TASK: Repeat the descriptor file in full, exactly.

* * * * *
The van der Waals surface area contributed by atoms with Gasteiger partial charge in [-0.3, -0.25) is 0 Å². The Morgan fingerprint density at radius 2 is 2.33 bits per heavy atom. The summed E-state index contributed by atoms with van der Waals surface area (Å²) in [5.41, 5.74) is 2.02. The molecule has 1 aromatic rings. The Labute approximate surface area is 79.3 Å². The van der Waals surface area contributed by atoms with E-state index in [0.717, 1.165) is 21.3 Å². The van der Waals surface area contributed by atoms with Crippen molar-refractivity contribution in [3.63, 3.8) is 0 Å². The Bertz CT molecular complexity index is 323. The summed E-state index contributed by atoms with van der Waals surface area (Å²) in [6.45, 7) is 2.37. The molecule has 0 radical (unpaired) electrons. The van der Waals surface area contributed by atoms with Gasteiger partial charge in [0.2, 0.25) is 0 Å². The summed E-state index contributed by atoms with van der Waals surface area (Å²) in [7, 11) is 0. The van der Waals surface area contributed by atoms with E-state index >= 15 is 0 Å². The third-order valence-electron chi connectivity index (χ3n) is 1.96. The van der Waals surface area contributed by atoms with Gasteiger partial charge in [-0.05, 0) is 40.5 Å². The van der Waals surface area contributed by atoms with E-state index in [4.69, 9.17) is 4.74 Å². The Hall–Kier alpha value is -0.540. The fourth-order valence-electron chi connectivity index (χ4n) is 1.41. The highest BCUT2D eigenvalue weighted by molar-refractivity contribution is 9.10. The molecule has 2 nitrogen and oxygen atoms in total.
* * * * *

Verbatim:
The van der Waals surface area contributed by atoms with Gasteiger partial charge in [-0.3, -0.25) is 0 Å². The Morgan fingerprint density at radius 2 is 2.33 bits per heavy atom. The summed E-state index contributed by atoms with van der Waals surface area (Å²) in [5.41, 5.74) is 2.02. The molecule has 1 aromatic rings. The Labute approximate surface area is 79.3 Å². The van der Waals surface area contributed by atoms with E-state index in [0.717, 1.165) is 21.3 Å². The van der Waals surface area contributed by atoms with Crippen molar-refractivity contribution in [3.63, 3.8) is 0 Å². The Bertz CT molecular complexity index is 323. The summed E-state index contributed by atoms with van der Waals surface area (Å²) in [6.45, 7) is 2.37. The molecule has 0 radical (unpaired) electrons. The van der Waals surface area contributed by atoms with Gasteiger partial charge in [0.2, 0.25) is 0 Å². The summed E-state index contributed by atoms with van der Waals surface area (Å²) in [7, 11) is 0. The van der Waals surface area contributed by atoms with E-state index >= 15 is 0 Å². The third-order valence-electron chi connectivity index (χ3n) is 1.96. The van der Waals surface area contributed by atoms with Gasteiger partial charge in [-0.05, 0) is 40.5 Å². The van der Waals surface area contributed by atoms with E-state index in [4.69, 9.17) is 4.74 Å². The Hall–Kier alpha value is -0.540. The fourth-order valence-electron chi connectivity index (χ4n) is 1.41. The highest BCUT2D eigenvalue weighted by molar-refractivity contribution is 9.10. The molecule has 2 nitrogen and oxygen atoms in total.